The OIE’s negligible risk designation creates an opportunity for the U.S. to reengage its trading partners on removal of the remaining restrictions on beef imports from the U.S.
The U.S. beef industry received good news May 29 when the World Organization for Animal Health (OIE) announced that it had recognized the U.S.as having the lowest possible risk of bovine spongiform encephalopathy (BSE) in its cattle population. This “negligible risk” designation follows a thorough OIE assessment and reflects positively on the effective BSE surveillance and mitigation measures that have been in place in the U.S. for many years.
It’s been nearly a decade since most foreign markets closed to U.S. beef exports upon announcement of the nation’s first BSE case, and the negligible risk designation is another step in the U.S. industry’s long road to regaining unfettered access to markets around the world.
“This decision by the OIE should clear away any remaining concerns about the risk associated with importing beef and beef products from the U.S.,” explains Philip Seng, U.S. Meat Export Federation (USMEF) president and CEO. “We think the OIE’s decision should provide a number of beef-importing countries with a reason to reevaluate their import requirements.”
China is key
Now attention turns to the specific foreign markets that still impose BSE-related restrictions on imports of U.S. beef. Some countries have never reopened to U.S. beef, including China, Australia, South Africa and Ecuador. Saudi Arabia was open to U.S. beef for several years after the 2003 BSE case, but suspended imports after the April 2012 case was detected in California.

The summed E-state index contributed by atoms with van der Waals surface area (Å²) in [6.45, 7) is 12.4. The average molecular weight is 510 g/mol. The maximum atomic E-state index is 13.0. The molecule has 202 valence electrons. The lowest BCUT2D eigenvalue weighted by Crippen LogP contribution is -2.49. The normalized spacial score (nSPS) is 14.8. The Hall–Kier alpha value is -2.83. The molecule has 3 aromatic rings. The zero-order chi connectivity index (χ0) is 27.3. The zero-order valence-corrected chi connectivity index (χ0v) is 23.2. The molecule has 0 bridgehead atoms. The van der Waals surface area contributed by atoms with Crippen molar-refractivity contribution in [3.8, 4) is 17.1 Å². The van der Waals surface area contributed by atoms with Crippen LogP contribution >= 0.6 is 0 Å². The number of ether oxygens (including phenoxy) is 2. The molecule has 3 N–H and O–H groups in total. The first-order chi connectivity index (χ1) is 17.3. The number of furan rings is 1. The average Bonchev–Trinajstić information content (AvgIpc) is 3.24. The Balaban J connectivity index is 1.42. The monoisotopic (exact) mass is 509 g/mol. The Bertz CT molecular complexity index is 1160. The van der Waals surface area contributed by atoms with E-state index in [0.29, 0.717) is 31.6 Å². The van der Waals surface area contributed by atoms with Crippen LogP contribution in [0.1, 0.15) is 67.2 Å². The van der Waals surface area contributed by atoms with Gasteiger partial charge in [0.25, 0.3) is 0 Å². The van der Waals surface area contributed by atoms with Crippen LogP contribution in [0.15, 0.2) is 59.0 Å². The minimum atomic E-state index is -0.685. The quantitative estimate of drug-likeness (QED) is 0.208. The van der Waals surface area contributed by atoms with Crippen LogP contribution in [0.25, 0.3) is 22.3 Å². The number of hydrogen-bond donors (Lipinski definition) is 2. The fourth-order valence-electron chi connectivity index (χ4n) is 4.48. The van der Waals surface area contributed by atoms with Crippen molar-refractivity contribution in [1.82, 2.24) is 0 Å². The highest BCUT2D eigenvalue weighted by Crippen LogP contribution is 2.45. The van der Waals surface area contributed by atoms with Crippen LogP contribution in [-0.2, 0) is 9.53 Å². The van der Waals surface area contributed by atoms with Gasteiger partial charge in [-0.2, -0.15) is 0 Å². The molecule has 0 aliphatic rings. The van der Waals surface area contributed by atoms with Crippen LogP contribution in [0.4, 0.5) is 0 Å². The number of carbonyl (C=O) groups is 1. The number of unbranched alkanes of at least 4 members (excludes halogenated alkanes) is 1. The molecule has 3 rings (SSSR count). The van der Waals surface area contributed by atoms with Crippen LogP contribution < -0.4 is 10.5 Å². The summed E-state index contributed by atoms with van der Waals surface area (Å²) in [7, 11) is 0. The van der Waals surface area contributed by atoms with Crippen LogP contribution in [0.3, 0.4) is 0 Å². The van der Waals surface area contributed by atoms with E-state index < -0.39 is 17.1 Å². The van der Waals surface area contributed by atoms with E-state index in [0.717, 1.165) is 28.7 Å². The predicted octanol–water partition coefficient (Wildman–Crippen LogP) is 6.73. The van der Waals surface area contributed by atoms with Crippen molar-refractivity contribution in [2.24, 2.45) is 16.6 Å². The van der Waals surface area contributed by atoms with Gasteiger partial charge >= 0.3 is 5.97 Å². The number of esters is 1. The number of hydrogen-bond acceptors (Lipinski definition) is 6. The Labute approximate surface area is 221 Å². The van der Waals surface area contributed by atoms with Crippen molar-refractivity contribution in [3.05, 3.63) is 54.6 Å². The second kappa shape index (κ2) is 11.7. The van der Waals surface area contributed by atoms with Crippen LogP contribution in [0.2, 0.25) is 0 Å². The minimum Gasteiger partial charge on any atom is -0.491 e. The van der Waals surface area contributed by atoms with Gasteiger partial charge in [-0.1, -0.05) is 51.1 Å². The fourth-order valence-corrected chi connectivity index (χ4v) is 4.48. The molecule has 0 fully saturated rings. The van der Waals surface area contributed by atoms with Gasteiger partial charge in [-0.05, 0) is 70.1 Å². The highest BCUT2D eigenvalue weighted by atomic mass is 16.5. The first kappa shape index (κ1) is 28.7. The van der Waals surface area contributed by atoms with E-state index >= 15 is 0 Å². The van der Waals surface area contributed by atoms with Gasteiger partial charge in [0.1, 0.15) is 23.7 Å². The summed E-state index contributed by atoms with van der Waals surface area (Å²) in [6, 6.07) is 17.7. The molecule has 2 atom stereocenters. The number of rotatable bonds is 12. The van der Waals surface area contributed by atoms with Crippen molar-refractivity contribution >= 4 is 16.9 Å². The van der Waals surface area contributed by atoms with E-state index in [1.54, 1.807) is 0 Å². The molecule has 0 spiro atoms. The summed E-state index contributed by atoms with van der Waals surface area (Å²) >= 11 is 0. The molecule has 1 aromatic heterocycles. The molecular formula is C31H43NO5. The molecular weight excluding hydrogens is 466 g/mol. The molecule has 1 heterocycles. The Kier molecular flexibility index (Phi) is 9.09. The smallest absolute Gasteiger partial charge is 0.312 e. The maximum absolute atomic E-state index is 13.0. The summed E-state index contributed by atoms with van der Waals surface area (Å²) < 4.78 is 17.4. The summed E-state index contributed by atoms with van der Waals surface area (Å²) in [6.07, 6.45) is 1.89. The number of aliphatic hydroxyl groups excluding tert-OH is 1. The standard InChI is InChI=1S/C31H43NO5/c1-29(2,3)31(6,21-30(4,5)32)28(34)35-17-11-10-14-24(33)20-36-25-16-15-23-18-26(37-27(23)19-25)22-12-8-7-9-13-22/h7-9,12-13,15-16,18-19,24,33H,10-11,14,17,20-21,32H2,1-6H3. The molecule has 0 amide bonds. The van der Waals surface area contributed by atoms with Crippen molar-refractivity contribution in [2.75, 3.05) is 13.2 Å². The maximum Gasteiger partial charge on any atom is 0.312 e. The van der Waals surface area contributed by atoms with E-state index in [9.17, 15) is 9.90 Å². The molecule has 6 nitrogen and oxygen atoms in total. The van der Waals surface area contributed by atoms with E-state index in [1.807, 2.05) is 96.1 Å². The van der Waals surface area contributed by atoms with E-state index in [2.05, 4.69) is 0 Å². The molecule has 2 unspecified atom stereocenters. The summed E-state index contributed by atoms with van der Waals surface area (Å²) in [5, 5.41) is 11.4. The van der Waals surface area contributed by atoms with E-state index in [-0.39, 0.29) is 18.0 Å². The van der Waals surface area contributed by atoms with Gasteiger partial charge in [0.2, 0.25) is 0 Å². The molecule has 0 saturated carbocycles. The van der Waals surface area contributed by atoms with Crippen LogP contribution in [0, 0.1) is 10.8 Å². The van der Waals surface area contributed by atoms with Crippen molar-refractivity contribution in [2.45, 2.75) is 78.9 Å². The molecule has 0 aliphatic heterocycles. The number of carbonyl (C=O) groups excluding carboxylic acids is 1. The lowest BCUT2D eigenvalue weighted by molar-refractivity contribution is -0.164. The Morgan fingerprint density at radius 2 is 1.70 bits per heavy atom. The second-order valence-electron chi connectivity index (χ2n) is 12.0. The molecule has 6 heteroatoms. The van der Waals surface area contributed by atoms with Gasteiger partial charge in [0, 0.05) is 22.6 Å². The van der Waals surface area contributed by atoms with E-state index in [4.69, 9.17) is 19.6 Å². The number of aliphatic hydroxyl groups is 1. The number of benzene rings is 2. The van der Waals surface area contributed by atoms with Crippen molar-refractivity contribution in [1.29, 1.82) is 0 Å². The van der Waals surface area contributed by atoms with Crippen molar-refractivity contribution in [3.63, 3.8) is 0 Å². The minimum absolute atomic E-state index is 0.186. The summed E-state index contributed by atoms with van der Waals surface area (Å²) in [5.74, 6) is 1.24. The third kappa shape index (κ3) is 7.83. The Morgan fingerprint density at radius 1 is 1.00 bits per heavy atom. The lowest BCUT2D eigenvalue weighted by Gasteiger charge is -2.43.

In many key markets, including Mexico, Japan, South Korea and Taiwan, imports from the U.S. are limited to beef from cattle less than 30 months of age. This February, Japan increased the cattle age limit from 21 months to 30 months.
“Of the markets that remain closed to U.S. beef, China is obviously the largest and the one with the greatest potential,” says Thad Lively, USMEF senior vice president for trade access. “Saudi Arabia has also been a very significant loss. Even though exports to Saudi Arabia don’t represent a large percentage of the U.S. total, it is a very important market for several processors and exporters who specialize in serving the Middle East.”
Lively says resumption of beef trade with China is the top trade priority for the industry. It’s taken on even greater urgency in the past year because China’s beef imports from other sources are surging: according to the Global Trade Atlas, China’s 2012 beef imports increased 164% in volume (70,574 metric tons) and 150% in value ($281.4 million) over 2011. Through April of this year, imports increased more than 800% over the 2012 pace.
“Suppliers from Australia, Uruguay, New Zealand, and even Canada, are really capitalizing on China’s growing appetite for beef,” he says. “China also recently reached an agreement to import buffalo meat from India, though imports of that product have not yet begun. We’re working closely with the U.S. government to get back into the Chinese market. China’s demand for beef is soaring and many of its buyers would love to have access to U.S. beef.”
Reengaging with trade partners
Lively explains that the negligible risk designation is a very positive development because it creates an opportunity for the U.S. government to reengage its trading partners on removing remaining restrictions on beef imports from the U.S.
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“Whether U.S. trade officials are dealing with a closed market such as China, or other markets where we face product restrictions, this can provide momentum,” he says.
In addition to the U.S., Israel, Italy, Japan, the Netherlands and Slovenia were recognized by the OIE as having negligible BSE risk. Bulgaria and Costa Rica were recognized as having “controlled risk” status. The official status of all other countries remains unchanged.
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